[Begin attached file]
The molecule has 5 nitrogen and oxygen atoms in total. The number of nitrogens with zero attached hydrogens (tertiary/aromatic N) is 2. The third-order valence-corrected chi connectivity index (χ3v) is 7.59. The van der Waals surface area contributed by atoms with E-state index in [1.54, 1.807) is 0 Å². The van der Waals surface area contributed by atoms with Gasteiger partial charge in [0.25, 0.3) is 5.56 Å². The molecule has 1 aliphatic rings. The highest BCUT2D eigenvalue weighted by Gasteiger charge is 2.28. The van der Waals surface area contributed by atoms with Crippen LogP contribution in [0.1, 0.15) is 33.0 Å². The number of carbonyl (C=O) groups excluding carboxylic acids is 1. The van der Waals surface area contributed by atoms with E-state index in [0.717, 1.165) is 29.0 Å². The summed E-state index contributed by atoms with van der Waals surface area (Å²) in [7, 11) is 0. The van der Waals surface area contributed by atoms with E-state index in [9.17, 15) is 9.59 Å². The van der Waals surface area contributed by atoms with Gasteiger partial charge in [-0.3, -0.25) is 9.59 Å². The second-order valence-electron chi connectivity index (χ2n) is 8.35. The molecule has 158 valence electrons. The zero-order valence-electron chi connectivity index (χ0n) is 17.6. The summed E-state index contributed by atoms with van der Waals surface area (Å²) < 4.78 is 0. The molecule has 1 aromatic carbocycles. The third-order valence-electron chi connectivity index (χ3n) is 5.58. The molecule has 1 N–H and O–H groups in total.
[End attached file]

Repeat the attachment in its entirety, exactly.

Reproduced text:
The molecule has 5 nitrogen and oxygen atoms in total. The number of nitrogens with zero attached hydrogens (tertiary/aromatic N) is 2. The third-order valence-corrected chi connectivity index (χ3v) is 7.59. The van der Waals surface area contributed by atoms with E-state index in [1.54, 1.807) is 0 Å². The van der Waals surface area contributed by atoms with Gasteiger partial charge in [0.25, 0.3) is 5.56 Å². The molecule has 1 aliphatic rings. The highest BCUT2D eigenvalue weighted by Gasteiger charge is 2.28. The van der Waals surface area contributed by atoms with Crippen LogP contribution in [0.1, 0.15) is 33.0 Å². The number of carbonyl (C=O) groups excluding carboxylic acids is 1. The van der Waals surface area contributed by atoms with E-state index in [0.717, 1.165) is 29.0 Å². The summed E-state index contributed by atoms with van der Waals surface area (Å²) in [7, 11) is 0. The van der Waals surface area contributed by atoms with E-state index in [9.17, 15) is 9.59 Å². The van der Waals surface area contributed by atoms with Gasteiger partial charge in [-0.3, -0.25) is 9.59 Å². The second-order valence-electron chi connectivity index (χ2n) is 8.35. The molecule has 158 valence electrons. The zero-order valence-electron chi connectivity index (χ0n) is 17.6. The summed E-state index contributed by atoms with van der Waals surface area (Å²) < 4.78 is 0. The molecule has 1 aromatic carbocycles. The third-order valence-electron chi connectivity index (χ3n) is 5.58. The molecule has 1 N–H and O–H groups in total.